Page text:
Northern Ireland powersharing talks end in acrimony
Arlene Foster: No current prospect of a deal
Powersharing talks in Northern Ireland have ended in acrimony.
Democratic Unionist leader Arlene Foster said there was no current prospect of restoring devolved government after failing to clinch agreement on touchstone issues such as treatment of the Irish language.
Sinn Fein’s Northern Ireland chief Michelle O’Neill said the party had stretched itself and blamed the DUP for collapsing a process aimed at rebuilding coalition government at Stormont after a 13-month suspension.
Northern Ireland Secretary Karen Bradley said “substantive progress” had been made but conceded “this phase of talks has reached a conclusion”.
Mrs Foster said attempts to find a stable and sustainable resolution had been unsuccessful.
She added there was no “current prospect” of these discussions leading to a ministerial Executive being formed.
“It is now incumbent upon Her Majesty’s Government to set a budget and start making policy decisions about our schools, hospitals and infrastructure.
“Important decisions impacting on everyone in Northern Ireland have been sitting in limbo for too long.”
Months of endless talks have been held since powersharing collapsed early last year in a row over the DUP’s handling of a botched green energy scheme.
Since then divisions over issues including Irish language rights, same sex marriage and how to deal with the legacy of Northern Ireland’s troubled past have proved insurmountable.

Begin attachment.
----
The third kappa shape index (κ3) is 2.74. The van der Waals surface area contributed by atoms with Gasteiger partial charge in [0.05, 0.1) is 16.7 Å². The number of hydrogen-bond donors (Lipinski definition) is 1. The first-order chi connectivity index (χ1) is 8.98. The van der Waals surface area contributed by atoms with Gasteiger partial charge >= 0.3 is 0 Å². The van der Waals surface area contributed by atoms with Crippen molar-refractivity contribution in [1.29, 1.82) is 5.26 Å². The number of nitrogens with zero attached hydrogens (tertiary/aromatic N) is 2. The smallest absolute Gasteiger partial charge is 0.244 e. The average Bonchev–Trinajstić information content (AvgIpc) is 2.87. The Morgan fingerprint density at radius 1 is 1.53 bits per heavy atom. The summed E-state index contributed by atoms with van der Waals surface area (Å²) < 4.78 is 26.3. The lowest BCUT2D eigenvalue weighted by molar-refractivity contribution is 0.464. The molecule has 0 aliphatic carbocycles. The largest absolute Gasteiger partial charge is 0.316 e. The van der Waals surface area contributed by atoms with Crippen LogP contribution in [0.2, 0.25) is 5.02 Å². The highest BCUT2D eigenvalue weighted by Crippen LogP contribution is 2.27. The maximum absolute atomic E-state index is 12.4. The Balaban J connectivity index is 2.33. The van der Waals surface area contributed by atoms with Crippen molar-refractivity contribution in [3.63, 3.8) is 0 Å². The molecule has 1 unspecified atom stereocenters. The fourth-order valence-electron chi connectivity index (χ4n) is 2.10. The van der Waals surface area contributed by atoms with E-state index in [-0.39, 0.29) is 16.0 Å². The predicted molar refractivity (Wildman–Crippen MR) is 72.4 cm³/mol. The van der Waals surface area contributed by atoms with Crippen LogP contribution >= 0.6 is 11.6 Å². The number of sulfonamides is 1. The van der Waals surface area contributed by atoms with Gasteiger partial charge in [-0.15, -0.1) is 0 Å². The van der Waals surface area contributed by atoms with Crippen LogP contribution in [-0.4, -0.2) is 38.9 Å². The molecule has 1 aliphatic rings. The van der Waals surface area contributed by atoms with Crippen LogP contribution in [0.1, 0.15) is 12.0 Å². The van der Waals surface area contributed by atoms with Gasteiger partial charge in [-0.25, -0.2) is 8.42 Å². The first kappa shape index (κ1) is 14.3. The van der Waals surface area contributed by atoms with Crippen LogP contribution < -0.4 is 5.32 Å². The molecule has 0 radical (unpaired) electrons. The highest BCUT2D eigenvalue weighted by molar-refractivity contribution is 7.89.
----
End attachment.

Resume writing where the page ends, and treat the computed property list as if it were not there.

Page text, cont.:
Mrs O’Neill said: “Sinn Fein engaged, we worked in good faith, we stretched ourselves.
“We had reached an accommodation with the leadership of the DUP.
“The DUP failed to close the deal.
“They have now collapsed this process.”
The implosion came despite Monday’s last minute intervention by Prime Minister Theresa May and Irish Taoiseach Leo Varadkar, who travelled to Stormont for talks with the parties.
Stormont departments have been without ministers for months and decisions need to be made speedily about the next financial year’s public spending budgets.
Proposals for dealing with Northern Ireland’s violent past involving extra money for historic investigations and truth-telling processes have also been delayed by the impasse and may fall to Westminster to implement.
Ms Bradley said “substantive progress” had been made but conceded “this phase of talks has reached a conclusion”.
“We now need to consider practical steps.
“In the continued absence of an executive, other challenging decisions will have to be taken by the UK Government and I will update Parliament when the House returns from recess next week.”
The Irish Government, co-guarantor of the 1998 Good Friday Agreement which largely ended violence, has said there can be no return to the direct rule of the period before that landmark accord.
Foreign Affairs Minister Simon Coveney said: “As co-guarantors of the Good Friday Agreement, the UK and Irish governments have an obligation to uphold and protect the letter and spirit of that Agreement.
“We will need to reflect in the coming days on how best to do that.”
Taoiseach Leo Varadkar said in a statement: “I very much regret the statement from the DUP. Power sharing and working together are the only way forward for Northern Ireland.
“The Tanaiste and the Secretary of State are in close contact and we will continue to confer with the British Government about the next steps.”
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